In 2004, David Brock founded Media Matters for America. David also is the author of five political books, including The Fox Effect (coauthored with Ari Rabin-Havt, Random House, February 2012) and The Republican Noise Machine: Right-Wing Media and How It Corrupts Democracy (Crown, May 2004). In Blinded by the Right: The Conscience of an Ex-Conservative (Crown, March 2002), a 2002 New York Times best-selling political memoir, he chronicled his years as a conservative media insider.
Right-wing media figures decried the decision of the Ringling Bros. and Barnum & Bailey Circus to remove elephants from their shows over concerns about cruelty, calling the decision "typical liberal think."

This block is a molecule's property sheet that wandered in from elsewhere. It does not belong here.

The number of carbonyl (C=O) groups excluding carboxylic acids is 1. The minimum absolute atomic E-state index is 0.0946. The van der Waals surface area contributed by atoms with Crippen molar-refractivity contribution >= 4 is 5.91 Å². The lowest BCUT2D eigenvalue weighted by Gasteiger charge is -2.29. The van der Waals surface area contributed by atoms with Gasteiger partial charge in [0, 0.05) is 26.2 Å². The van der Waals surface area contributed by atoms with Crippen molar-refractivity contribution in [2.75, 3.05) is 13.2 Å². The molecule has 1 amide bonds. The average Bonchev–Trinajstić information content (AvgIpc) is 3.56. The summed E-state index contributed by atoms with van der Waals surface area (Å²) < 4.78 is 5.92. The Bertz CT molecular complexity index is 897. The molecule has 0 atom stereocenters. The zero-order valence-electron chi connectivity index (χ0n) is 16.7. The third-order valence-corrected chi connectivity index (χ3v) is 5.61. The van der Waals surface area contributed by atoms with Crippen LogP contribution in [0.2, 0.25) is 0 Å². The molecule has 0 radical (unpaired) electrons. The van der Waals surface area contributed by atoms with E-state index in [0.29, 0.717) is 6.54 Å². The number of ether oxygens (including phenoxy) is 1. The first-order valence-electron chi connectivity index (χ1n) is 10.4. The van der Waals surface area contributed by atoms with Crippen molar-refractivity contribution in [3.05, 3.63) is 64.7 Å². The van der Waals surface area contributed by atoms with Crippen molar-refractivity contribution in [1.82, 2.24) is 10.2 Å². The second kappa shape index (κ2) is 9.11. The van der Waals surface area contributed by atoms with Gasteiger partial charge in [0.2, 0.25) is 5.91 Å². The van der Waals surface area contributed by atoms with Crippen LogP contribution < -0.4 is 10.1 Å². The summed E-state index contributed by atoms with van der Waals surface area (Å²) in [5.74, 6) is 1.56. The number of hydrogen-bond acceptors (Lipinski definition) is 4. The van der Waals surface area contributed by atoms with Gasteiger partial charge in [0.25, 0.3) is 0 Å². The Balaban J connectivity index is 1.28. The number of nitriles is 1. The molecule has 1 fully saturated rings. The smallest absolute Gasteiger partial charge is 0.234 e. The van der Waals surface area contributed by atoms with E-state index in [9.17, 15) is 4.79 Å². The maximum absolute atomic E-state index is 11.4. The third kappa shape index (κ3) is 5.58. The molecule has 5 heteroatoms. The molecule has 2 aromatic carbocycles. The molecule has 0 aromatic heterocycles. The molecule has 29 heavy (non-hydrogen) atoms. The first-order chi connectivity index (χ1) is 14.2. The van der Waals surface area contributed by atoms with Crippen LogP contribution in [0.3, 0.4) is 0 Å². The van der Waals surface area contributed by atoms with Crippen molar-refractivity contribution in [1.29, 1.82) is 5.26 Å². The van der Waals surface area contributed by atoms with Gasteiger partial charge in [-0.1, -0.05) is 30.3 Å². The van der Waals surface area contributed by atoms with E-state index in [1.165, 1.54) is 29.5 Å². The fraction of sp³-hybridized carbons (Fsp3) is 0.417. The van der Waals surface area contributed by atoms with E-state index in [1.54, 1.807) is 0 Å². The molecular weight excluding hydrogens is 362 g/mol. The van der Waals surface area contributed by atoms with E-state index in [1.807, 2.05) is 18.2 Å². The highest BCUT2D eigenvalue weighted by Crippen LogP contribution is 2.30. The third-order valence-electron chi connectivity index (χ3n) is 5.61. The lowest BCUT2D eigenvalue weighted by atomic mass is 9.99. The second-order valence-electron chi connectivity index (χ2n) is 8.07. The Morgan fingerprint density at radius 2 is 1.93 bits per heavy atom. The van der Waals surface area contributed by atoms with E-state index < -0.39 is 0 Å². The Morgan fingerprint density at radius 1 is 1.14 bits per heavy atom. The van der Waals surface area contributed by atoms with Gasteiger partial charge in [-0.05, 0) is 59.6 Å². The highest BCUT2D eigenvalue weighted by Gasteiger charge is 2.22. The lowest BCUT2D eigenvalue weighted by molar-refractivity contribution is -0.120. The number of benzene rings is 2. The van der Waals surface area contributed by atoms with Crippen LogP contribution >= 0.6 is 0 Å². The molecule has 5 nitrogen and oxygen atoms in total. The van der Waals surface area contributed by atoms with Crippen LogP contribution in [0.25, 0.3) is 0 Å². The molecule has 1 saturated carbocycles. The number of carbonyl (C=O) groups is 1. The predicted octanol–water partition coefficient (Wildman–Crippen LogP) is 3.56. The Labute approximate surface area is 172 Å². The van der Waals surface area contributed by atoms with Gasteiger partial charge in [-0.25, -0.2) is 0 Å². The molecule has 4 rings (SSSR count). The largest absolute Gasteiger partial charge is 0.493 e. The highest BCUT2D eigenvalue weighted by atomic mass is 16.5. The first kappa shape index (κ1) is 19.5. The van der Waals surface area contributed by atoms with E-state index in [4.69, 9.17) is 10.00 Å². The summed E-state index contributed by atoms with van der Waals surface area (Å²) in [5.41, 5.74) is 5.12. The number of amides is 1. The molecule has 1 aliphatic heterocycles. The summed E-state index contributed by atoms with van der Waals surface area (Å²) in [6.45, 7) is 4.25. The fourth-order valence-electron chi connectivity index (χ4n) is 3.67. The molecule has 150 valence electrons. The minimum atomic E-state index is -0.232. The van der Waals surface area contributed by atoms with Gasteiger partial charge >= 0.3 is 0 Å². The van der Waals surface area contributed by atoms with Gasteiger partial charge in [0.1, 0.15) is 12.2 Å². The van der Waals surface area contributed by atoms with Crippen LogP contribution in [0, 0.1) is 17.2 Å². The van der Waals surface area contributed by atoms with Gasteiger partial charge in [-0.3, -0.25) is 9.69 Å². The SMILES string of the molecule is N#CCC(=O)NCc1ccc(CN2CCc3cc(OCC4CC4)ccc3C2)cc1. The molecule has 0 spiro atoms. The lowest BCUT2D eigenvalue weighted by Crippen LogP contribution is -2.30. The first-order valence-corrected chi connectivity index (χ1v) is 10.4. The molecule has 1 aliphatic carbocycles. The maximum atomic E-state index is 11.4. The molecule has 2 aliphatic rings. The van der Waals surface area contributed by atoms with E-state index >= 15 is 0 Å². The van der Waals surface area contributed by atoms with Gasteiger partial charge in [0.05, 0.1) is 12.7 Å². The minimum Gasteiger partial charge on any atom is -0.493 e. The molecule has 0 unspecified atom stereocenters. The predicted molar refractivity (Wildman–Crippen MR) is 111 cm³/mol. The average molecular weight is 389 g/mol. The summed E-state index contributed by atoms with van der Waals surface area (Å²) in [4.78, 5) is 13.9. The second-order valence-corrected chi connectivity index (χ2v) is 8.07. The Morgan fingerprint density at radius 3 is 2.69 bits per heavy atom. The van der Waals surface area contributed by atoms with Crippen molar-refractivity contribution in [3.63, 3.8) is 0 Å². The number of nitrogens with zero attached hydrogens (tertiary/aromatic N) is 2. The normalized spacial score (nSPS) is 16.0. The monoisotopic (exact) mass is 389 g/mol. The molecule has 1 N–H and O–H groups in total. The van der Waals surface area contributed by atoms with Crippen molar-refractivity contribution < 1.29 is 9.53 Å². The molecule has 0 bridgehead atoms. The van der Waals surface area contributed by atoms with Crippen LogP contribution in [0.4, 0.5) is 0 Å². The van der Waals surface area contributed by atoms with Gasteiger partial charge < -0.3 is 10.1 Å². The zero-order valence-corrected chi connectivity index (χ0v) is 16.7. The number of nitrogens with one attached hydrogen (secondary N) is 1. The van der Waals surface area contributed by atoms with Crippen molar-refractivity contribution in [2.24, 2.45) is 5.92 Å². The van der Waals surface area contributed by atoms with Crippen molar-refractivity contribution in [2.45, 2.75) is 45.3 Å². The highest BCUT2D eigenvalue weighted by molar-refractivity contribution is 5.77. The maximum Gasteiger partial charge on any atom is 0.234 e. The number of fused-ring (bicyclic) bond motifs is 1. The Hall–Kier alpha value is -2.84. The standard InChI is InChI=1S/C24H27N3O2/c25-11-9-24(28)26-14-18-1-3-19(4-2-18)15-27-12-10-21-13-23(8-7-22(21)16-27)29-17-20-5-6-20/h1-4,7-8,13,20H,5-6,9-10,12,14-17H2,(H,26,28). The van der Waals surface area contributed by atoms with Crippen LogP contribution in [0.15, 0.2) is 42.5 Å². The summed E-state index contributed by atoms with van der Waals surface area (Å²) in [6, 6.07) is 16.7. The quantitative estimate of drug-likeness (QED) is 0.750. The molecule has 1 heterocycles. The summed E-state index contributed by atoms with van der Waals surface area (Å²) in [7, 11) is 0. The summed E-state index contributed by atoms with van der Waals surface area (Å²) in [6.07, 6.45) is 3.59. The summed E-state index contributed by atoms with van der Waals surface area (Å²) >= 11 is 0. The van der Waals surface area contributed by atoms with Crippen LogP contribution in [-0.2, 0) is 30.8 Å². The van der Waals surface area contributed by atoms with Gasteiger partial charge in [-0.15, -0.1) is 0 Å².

The New York Times kicked off a pseudo-scandal over Hillary Clinton's use of a non-government email while serving as secretary of state, a manufactured controversy straight out of the GOP's Benghazi witch hunt. While the Times dug in its heels despite significant shortcomings in its reporting, the media piled on with innuendo and reckless speculation that is now being cited by Republicans to justify superfluous Benghazi investigations.
Conservative media have accused Hillary Clinton of hypocrisy, claiming that a U.S. ambassador was forced to resign for using a personal email account at the same time Clinton was engaged in a similar practice during her tenure. In fact, the ambassador in question was fired following an investigation that accused him of a vast array of failures and mismanagement, not just improper use of email.